Escape from Phagosome: This is mediated by two proteins: ESAT-6 and CFP-10. These proteins are encoded for by a region known as RD1, and are believed to work by compromising the stability of the phagosome membrane contributing to MTB's escape. The two proteins are secreted as an ESAT-6:CFP-10 complex from MTB into the phagosome, where under acidic pH they disassociate from each other. ESAT-6 is the virulent protein that inserts into the membrane, leading to lysis and culminating in MTB's diffusion out of the phagosome. ESAT-6 then has further functioning, in enabling MTB to escape the cell altogether, by degrading the cell membrane of type I and II pneumocytes and contributing to localised spread. Genes such as ESAT-6 located in the RD1, are absent from the widely used BCG vaccine and if introduced to new developing vaccines, could increase the resultant protective potential.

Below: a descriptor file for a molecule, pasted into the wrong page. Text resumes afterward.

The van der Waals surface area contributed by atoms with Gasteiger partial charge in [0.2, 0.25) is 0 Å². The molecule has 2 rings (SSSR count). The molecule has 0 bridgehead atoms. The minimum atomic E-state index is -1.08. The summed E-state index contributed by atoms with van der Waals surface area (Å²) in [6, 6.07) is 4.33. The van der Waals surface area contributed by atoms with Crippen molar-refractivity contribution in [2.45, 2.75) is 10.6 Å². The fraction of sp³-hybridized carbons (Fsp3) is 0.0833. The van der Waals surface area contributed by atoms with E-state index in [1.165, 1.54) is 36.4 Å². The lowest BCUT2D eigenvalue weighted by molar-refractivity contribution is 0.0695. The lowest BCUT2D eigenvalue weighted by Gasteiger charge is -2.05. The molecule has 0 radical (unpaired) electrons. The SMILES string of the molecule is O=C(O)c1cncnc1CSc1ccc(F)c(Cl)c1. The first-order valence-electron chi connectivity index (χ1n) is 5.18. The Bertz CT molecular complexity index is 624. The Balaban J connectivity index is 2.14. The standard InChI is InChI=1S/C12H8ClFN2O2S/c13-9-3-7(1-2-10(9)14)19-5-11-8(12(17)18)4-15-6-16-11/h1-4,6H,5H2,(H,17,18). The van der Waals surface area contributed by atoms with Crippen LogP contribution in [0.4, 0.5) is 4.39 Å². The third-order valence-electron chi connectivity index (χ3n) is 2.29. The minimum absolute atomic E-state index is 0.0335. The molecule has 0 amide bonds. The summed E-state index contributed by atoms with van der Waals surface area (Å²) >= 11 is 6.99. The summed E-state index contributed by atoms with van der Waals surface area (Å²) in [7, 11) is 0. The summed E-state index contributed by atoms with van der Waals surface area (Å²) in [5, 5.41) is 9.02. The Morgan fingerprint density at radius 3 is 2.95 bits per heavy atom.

Current vaccines and treatment regimens
Before 2005, all children in the UK were vaccinated against M.Tuberculosis with the BCG vaccine. Currently however, only those at "high risk" receive the vaccine (e.g. healthcare workers, infants who live in a region with high TB rates etc...). The vaccination itself consists of a live attenuated strain of bovine Mycobacterium Bovis, cultured over many years, to remove much of its virulence. The strain contains antigens similar to that of M.Tuberculosis, invoking an immune response and priming the immune system for future interaction with those specific antigens. Crucially however, recently discovered antigens, believed to be of great importance in the virulence of MTB (such as ESAT-6 described previously) are absent from the vaccine. As such, the BCG vaccine provides no immunity to these antigens. Historically, the vaccine has been used in many countries as a preventative measure against TB infection, but has received wide spread criticism for its effectiveness. It appears particularly effective at preventing the more serious forms of TB such as meningeal TB and miliary TB, but affords less immunity against the more common pulmonary type.